Animal rights proponents often assert that “sentience” is the only morally relevant characteristic. In their view, we owe the same moral consideration to all sentient living beings, which must include the same basic rights to life and freedom.
The animal rights philosopher asks — Why does it matter if humans can compose a violin concerto or prove complex mathematical theorems? After all, animals also have unique abilities that no human possess. Birds can fly unassisted, dolphins use sonar, and mice have an exquisite sense of smell. In what way does human intelligence makes us different from other living beings in any morally relevant way?
As an example, one of these philosophers, Prof. Gary Francione, writes:
“[...] cognitive characteristics beyond sentience are morally irrelevant [...] being “smart” may matter for some purposes, such as whether we give someone a scholarship, but it is completely irrelevant to whether we use someone as a forced organ donor, as a non-consenting subject in a biomedical experiment.”
Sentience, according to the dictionary, is the “ability to feel and perceive things.” However, to Prof. Francione it clearly means something more:
[...] sentience is a necessary as well as sufficient characteristic for a being to have interests (preferences, desires, or wants) in the first place. A rock is not sentient; it does not have any sort of mind that prefers, desires, or wants anything. A plant alive but has no sort of mind that prefers, desires, or wants anything.
Having preferences, desires, beliefs, interests and acting purposely to achieve them is to attribute a living being with mental states that go beyond the mere ability to feel and perceive things. It goes beyond the accepted definition of “sentience”. Yet, it seems obvious that not all species possess these attributes in equal degrees.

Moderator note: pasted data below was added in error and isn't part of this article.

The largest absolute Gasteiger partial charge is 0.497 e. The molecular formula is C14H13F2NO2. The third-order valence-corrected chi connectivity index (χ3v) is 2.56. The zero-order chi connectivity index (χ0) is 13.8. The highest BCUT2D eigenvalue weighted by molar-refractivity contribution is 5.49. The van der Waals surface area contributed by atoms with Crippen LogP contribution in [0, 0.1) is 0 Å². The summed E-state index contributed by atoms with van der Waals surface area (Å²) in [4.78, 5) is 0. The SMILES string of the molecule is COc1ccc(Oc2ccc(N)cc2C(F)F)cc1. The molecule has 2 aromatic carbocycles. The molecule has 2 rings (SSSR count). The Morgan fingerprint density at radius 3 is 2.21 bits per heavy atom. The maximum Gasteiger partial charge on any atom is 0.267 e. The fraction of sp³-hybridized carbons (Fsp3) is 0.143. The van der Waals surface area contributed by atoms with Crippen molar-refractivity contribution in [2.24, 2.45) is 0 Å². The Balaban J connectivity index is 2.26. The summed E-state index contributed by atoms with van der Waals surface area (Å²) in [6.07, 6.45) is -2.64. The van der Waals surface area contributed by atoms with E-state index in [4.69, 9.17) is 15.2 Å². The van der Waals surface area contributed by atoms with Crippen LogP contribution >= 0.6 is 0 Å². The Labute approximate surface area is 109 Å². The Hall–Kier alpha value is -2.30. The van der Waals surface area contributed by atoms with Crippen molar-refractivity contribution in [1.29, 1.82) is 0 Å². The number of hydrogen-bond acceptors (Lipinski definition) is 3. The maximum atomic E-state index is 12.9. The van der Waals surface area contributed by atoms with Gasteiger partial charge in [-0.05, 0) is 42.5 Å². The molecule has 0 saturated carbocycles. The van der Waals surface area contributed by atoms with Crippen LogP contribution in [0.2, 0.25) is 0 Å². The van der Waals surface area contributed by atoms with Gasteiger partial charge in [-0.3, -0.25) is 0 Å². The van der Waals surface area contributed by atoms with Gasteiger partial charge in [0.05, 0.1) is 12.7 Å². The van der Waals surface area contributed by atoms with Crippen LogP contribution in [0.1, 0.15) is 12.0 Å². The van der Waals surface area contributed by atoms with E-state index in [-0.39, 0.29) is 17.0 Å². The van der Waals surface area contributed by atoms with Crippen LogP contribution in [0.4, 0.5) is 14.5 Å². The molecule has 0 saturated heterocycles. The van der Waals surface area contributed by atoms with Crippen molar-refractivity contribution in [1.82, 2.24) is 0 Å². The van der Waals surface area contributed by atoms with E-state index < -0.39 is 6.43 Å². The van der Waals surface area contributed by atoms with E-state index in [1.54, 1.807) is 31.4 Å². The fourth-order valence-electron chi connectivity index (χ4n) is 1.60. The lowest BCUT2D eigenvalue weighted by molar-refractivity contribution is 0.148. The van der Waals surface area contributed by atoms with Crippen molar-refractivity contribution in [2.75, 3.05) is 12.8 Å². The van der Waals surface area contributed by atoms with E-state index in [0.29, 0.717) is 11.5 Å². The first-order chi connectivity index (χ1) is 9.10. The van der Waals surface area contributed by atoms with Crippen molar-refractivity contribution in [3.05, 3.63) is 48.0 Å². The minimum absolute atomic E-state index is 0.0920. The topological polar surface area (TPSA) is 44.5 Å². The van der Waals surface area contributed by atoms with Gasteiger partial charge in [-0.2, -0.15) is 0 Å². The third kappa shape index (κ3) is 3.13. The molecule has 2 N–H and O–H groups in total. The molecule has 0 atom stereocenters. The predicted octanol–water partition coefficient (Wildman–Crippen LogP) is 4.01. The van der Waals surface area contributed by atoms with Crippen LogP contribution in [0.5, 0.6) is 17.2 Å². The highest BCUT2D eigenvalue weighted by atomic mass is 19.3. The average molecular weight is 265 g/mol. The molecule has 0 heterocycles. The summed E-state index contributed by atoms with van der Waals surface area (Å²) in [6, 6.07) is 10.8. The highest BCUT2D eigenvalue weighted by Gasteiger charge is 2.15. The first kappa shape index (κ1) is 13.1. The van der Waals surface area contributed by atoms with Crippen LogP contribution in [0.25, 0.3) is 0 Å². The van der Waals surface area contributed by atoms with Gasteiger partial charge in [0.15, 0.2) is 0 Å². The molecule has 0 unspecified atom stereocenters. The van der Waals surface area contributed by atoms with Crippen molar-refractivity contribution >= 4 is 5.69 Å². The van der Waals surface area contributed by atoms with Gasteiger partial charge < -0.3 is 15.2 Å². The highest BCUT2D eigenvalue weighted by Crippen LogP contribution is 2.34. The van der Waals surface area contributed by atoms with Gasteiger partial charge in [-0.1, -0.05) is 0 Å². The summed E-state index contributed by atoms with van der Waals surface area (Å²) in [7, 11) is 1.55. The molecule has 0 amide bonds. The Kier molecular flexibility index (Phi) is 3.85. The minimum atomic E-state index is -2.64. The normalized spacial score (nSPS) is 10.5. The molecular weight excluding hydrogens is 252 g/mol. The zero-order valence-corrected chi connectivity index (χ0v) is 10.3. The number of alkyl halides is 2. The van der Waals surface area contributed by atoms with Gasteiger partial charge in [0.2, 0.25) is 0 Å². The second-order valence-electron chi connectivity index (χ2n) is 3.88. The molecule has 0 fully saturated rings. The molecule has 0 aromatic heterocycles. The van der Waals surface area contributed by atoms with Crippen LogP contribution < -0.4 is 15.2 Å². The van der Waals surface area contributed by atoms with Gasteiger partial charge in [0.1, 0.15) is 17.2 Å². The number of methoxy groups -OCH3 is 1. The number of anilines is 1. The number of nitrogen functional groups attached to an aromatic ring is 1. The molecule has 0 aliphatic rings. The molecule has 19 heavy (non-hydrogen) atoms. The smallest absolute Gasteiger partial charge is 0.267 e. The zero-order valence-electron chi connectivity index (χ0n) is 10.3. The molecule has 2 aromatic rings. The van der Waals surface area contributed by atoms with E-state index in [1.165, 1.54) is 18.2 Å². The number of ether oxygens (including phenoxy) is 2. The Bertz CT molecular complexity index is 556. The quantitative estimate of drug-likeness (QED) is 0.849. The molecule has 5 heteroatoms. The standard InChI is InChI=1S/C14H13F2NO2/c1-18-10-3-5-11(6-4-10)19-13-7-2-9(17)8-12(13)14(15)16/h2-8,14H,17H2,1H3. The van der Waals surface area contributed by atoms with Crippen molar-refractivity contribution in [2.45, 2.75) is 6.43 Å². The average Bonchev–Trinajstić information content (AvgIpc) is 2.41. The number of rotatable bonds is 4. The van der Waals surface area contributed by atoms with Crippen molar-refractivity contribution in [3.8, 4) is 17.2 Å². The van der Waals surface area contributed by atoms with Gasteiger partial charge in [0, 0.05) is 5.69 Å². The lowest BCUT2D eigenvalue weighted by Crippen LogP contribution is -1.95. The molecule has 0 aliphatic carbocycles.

A human mother that is contemplating death due to cancer, will suffer beyond her physical pain when thinking that her children will grow up without a her, that she will never see them marry or have children of their own, that she will leave her spouse alone to take care of the family.
It is her cognitive abilities that allow her to suffer in ways other animals cannot. Thus, if we agree that suffering is morally relevant, the type of suffering this mother experiences must count too. And because such suffering is enabled to beings with the cognitive abilities that allow them to pose such questions, one must conclude that human cognitive abilities are morally relevant too.
There is a second important way in human intelligence becomes morally relevant. It is the fact that our cognitive skills give rise to the scientific edifices of mathematics, physics and life sciences, which allows us, humans, to combat suffering in the world.
Humans have relied on our science to develop vaccines, screening tests and diagnostic devices, therapies and cures for many diseases. These developments have saved billions lives, both human and non-human, and eliminated much suffering.
In contrast, while it is true that birds fly, dolphins use sonar and mice have a terrific sense of smell, none of these abilities allow them to battle suffering.
Rejecting our ability to confront suffering is to reject our human condition. Rejecting the moral responsibility that results from our cognitive abilities, as proposed by animal rights activists, would be wrong.